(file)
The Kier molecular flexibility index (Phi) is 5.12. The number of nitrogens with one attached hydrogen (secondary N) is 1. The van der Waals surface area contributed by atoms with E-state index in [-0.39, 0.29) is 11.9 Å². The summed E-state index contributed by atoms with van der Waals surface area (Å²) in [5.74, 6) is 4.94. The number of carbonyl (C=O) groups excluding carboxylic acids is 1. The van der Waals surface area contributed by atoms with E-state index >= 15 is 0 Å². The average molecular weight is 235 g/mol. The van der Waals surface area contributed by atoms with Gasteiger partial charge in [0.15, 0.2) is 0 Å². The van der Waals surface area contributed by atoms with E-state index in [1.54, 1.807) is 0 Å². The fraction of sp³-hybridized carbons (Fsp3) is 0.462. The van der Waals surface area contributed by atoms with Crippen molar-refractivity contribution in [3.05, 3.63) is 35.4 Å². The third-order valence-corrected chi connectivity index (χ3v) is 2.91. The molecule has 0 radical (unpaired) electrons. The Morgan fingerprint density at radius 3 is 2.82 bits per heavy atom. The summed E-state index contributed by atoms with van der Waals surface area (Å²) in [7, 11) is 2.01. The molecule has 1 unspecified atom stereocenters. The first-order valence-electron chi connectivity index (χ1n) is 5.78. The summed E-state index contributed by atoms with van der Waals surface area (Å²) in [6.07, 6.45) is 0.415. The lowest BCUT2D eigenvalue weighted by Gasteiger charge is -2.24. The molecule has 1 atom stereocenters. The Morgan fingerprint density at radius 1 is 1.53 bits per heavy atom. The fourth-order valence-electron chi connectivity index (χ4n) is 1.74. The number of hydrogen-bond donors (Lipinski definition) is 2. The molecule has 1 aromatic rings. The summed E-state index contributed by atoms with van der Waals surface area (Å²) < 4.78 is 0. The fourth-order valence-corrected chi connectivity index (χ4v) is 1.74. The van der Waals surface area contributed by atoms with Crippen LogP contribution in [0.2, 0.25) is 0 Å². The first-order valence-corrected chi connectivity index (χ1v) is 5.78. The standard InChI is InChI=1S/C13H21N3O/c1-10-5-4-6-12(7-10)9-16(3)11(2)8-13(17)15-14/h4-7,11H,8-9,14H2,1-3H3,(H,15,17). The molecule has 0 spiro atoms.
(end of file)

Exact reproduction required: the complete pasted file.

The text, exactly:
The Kier molecular flexibility index (Phi) is 5.12. The number of nitrogens with one attached hydrogen (secondary N) is 1. The van der Waals surface area contributed by atoms with E-state index in [-0.39, 0.29) is 11.9 Å². The summed E-state index contributed by atoms with van der Waals surface area (Å²) in [5.74, 6) is 4.94. The number of carbonyl (C=O) groups excluding carboxylic acids is 1. The van der Waals surface area contributed by atoms with E-state index >= 15 is 0 Å². The average molecular weight is 235 g/mol. The van der Waals surface area contributed by atoms with Gasteiger partial charge in [0.15, 0.2) is 0 Å². The van der Waals surface area contributed by atoms with E-state index in [1.54, 1.807) is 0 Å². The fraction of sp³-hybridized carbons (Fsp3) is 0.462. The van der Waals surface area contributed by atoms with Crippen molar-refractivity contribution in [3.05, 3.63) is 35.4 Å². The third-order valence-corrected chi connectivity index (χ3v) is 2.91. The molecule has 0 radical (unpaired) electrons. The Morgan fingerprint density at radius 3 is 2.82 bits per heavy atom. The summed E-state index contributed by atoms with van der Waals surface area (Å²) in [7, 11) is 2.01. The molecule has 1 unspecified atom stereocenters. The first-order valence-electron chi connectivity index (χ1n) is 5.78. The summed E-state index contributed by atoms with van der Waals surface area (Å²) in [6.07, 6.45) is 0.415. The lowest BCUT2D eigenvalue weighted by Gasteiger charge is -2.24. The molecule has 1 atom stereocenters. The Morgan fingerprint density at radius 1 is 1.53 bits per heavy atom. The fourth-order valence-electron chi connectivity index (χ4n) is 1.74. The number of hydrogen-bond donors (Lipinski definition) is 2. The molecule has 1 aromatic rings. The summed E-state index contributed by atoms with van der Waals surface area (Å²) < 4.78 is 0. The fourth-order valence-corrected chi connectivity index (χ4v) is 1.74. The van der Waals surface area contributed by atoms with Crippen LogP contribution in [0.2, 0.25) is 0 Å². The first-order valence-corrected chi connectivity index (χ1v) is 5.78. The standard InChI is InChI=1S/C13H21N3O/c1-10-5-4-6-12(7-10)9-16(3)11(2)8-13(17)15-14/h4-7,11H,8-9,14H2,1-3H3,(H,15,17). The molecule has 0 spiro atoms.